How Parents Can Benefit From Using AR For Their Kids

Words By Corbyn Wittig

Okay, I’m a mother-of-three. My oldest is seventeen, and my little one is nine. I’ve been doing the parenting-thing for awhile, and I can attest to the fact that no overarching style works for each of their distinct little personalities. I’ve done it all, from super-hippie attachment parenting (with my first, naturally) to letting them gorge on Pirate’s Booty in front of streaming episodes of Adventure Time. Over the years, I’ve gone from being pedagogical and holier-than-thou as a parent to flipping the table and finally admitting, “I know nothing.” My children teach me more than I teach them, and humility was my first big lesson.

Moving along to #familygoals: I’d been talking with my therapist over a period of a couple months about how to continue to improve as a parent. About how I wanted to react versus how I had been reacting when facing the same altercations over chores, or dinner choices, or electronics that get replayed day after day. I would often get caught up in the negative emotions of the conflicts, which in turn amplified the kids’ negative emotions, and meanwhile my husband would be thrust into any number of roles: enforcer, peace maker, defender (of me or of them.) All of this within a swirling miasma of basic family grumpiness, setting a bad tone when in retrospect it could all be handled much better . . . with no one having any lasting bad feelings at all. I realized that the people in life I most admire are those who can defuse a challenging situation using humor or by bringing in an element of fun.

I’ve been testing the AR app, Metaverse, which, at first blush, looks a lot like PokémonGo. What’s been fun, though, is this: instead of “capturing” Pokémon in order to ultimately fight battles at “Gyms” (which honestly never interested me, though I had amassed an admirable group of combatants in my Pokédex by the time I stopped playing,) the characters that populate the Metaverse are user-generated. And instead of “catching ’em all” for nebulous reward, what happens in Metaverse includes satisfying interactions with the characters (and you can create your own avatar for each, or use any number already extant, from orcs to Bruce Willis.) You choose a character and create a little story that can lead to an action, tell a narrative, communicate a message, and on and on . . . it demands creativity, but pays off through being a much more robust experience for both user and creator (and you’re usually both.)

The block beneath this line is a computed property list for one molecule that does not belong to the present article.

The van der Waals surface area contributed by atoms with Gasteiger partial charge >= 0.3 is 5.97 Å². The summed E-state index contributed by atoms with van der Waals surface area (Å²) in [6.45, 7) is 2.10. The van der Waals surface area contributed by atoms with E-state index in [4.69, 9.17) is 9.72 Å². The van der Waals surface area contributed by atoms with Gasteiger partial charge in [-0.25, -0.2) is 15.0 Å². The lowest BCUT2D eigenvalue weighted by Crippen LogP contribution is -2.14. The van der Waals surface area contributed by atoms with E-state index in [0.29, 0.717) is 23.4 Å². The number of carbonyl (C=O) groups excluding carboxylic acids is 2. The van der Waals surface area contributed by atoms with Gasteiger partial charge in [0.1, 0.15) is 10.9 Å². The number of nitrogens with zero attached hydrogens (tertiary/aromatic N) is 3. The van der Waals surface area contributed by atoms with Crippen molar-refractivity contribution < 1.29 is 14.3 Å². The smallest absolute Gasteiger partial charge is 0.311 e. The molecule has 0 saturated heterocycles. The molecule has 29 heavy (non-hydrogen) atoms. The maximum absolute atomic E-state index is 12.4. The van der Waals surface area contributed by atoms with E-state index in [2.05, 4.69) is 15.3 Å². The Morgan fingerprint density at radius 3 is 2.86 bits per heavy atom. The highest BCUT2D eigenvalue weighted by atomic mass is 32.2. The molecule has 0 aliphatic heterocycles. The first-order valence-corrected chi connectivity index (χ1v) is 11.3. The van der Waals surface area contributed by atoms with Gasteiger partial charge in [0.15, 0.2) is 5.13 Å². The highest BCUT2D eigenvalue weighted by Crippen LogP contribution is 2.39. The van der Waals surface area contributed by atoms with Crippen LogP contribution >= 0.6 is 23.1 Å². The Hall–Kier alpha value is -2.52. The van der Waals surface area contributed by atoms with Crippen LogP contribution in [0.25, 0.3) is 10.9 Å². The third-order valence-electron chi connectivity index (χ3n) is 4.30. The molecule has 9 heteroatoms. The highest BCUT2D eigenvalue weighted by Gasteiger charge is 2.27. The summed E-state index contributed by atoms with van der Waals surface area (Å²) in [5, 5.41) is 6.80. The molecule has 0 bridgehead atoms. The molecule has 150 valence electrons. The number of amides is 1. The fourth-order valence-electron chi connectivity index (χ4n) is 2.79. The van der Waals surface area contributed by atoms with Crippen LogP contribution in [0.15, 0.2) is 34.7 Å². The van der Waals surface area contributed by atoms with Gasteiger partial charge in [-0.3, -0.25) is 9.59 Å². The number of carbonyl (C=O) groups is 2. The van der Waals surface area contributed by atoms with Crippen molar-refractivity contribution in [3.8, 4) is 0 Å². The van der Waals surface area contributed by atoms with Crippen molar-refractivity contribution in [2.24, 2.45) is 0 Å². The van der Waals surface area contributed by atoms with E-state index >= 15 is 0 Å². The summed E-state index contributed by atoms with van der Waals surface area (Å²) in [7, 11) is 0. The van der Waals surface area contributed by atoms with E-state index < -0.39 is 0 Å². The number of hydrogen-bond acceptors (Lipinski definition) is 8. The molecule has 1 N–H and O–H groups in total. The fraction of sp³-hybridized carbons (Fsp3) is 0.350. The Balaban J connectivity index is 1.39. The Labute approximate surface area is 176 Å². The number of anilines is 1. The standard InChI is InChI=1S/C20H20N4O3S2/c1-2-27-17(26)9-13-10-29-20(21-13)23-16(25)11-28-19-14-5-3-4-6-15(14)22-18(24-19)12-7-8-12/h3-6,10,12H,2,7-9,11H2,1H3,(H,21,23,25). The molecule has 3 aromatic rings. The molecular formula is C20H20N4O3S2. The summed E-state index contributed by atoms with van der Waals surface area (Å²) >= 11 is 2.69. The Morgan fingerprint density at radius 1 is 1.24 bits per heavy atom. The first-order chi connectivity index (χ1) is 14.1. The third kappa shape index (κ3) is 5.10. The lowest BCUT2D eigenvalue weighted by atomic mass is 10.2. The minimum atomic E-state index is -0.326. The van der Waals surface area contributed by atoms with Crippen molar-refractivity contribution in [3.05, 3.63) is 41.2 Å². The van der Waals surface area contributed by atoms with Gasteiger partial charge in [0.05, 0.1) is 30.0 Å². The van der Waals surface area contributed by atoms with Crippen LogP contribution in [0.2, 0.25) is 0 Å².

As a mother, an idea came to me immediately. An idea that just might result in a cease-fire on an issue in our home that causes friction. In lieu of nagging my kids to go outside and get exercise before plugging into devices, YouTube, and gaming, I created this (and yes, I am well aware of the irony that I’m using a game on a device, here . . . )

I placed the looming Mama-Head at the base of the staircase in our living room and notified the kids they should check Metaverse when they got home from school; I thought they might find something of particular relevance to them. They feigned crankiness (to varying degrees — my teenager might have been genuinely irked) but acquiesced to my diabolical demands! I did a victory lap around the block and later welcomed the kids home, cheeks flushed from their chilly hunt for a Mama-Head on the hike-and-bike trail (which I had slyly positioned at the halfway point of their required walkabout.) Now I need to brainstorm other ways to employ this fun tool in order to get my offspring to do my bidding . . . or at least to do what they’re expected to without a bad-mood-spiral infecting the house. Fun wins!

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